Sunday, 11 November 2012

Peasauce, interactive disassembler.. someday

From Resource to Peasauce

I have a list of hobby projects that I've always wanted to find the time and energy to work on, and one of these is an interactive disassembler.  Years ago when people used a type of computer called "the Amiga", it had an extremely usable interactive disassembler called Resource.  You would point it at a file and it would turn the file into assembly language code and data, after which you would interactively disassemble some more, and finally make it write out a file containing the assembly language source code.

Disassembled and commented code in Resource.
Recently I finally managed to start using some spare time to work on "Peasauce", and have made a pretty good start.  What it can currently do isn't really useful yet, given that editing a disassembled file or exporting it isn't implemented yet. But being able to select a file, see the disassembled results and then scroll around it qualifies as interactive disassembling in the loosest sense.  So it's a good start.

Disassembled code in Peasauce.
In order to help make the code more general, in addition to Amiga executable files, it also loads those from the Atari ST and X68000 platforms. I've never used either, but they're both based on the Motorola 680x0 CPU family so it's a minimal amount of extra work over and above parsing a few semi or undocumented file structures.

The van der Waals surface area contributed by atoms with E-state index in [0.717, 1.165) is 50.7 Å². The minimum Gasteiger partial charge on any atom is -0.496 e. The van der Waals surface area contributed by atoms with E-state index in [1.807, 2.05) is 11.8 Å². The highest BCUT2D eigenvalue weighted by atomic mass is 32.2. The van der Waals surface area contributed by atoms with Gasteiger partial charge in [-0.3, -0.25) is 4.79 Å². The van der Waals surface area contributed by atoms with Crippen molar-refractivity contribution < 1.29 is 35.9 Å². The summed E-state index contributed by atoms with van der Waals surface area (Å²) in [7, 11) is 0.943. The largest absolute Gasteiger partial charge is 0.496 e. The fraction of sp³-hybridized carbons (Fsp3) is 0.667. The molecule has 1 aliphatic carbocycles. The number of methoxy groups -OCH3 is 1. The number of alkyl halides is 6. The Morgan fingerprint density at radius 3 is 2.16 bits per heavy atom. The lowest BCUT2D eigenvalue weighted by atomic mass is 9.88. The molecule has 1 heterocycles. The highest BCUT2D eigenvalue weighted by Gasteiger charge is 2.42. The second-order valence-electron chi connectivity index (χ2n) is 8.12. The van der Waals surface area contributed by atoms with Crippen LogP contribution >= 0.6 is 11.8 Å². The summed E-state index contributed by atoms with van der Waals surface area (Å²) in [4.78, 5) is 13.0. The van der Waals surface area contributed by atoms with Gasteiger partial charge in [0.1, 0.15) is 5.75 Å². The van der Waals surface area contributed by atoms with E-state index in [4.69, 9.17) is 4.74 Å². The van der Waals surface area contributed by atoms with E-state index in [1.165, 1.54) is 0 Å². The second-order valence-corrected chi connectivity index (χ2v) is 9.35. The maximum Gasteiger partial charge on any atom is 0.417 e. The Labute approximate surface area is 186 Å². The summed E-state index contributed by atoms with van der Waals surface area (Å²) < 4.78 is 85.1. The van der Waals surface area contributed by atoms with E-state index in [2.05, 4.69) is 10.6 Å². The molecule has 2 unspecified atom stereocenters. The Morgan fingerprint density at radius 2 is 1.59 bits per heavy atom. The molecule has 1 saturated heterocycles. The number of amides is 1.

I initially started usng the Tkinter, because it comes with the standard library.  Unfortunately, out of the box it just wasn't flexible enough to work in the way I wanted.  As an alternative, I first looked at PySide but wasn't able to locate documentation to make it easy to work out if it suited my needs.  The website looks like it is in a transitional phase and several links to useful sounding documentation were dead unfortunately.  This left wxPython, which I've used before.  As a fringe benefit of having a small play around with PySide, I first encountered crashes and then with Anselm Kruis' recent patch to Stackless Python was able verify this decade long ABI incompatibility was fixed and that the crashes went away.

With wxPython, I'm currently using the ListCtrl where it simply knows how many list items there are and requests list items as needed for display.  Strangely, as the number of list items increase it gets slower, but that's likely my fault for some reason. As a short term solution while there's minimal interactivity, it's good enough, but the time is almost right for something more dynamic.

The bisect module

I was iterating over ordered lists looking for the right entry, and this was profiling as the place most time was spent.  A quick browse of the Python documentation introduced me to a module I'd never heard of before, the bisect module.  By keeping two lists instead of one, bisect let me look up objects in the second list by passing it the first list.  That makes it sound rather complicated, a simplified piece of example code is a lot more helpful.
 lookup_index = bisect.bisect_left(lookup_keys, lookup_key)
 if lookup_keys[lookup_idx] != lookup_key:
  lookup_value = lookup_values[lookup_idx-1]
  lookup_value = lookup_values[lookup_idx]
While I haven't actually looked, writing this up has made me suspect that if I also bung judicial use of this in the list control virtual item fetching, it might even solve the slowness problem with larger files.  Actually going away and looking at the code confirms it.  I'll need another indexing list though, and to keep that synchronised with the other two.


My laptop is a little unreliable and addressing that isn't on the table, so a good way to ensure I don't lose the source code should anything happen, is to throw it up on github with everyone else's half completed projects where it can also sit mouldering and abandoned.  Or slowly be developed further, of course.

Link: Peasauce on github.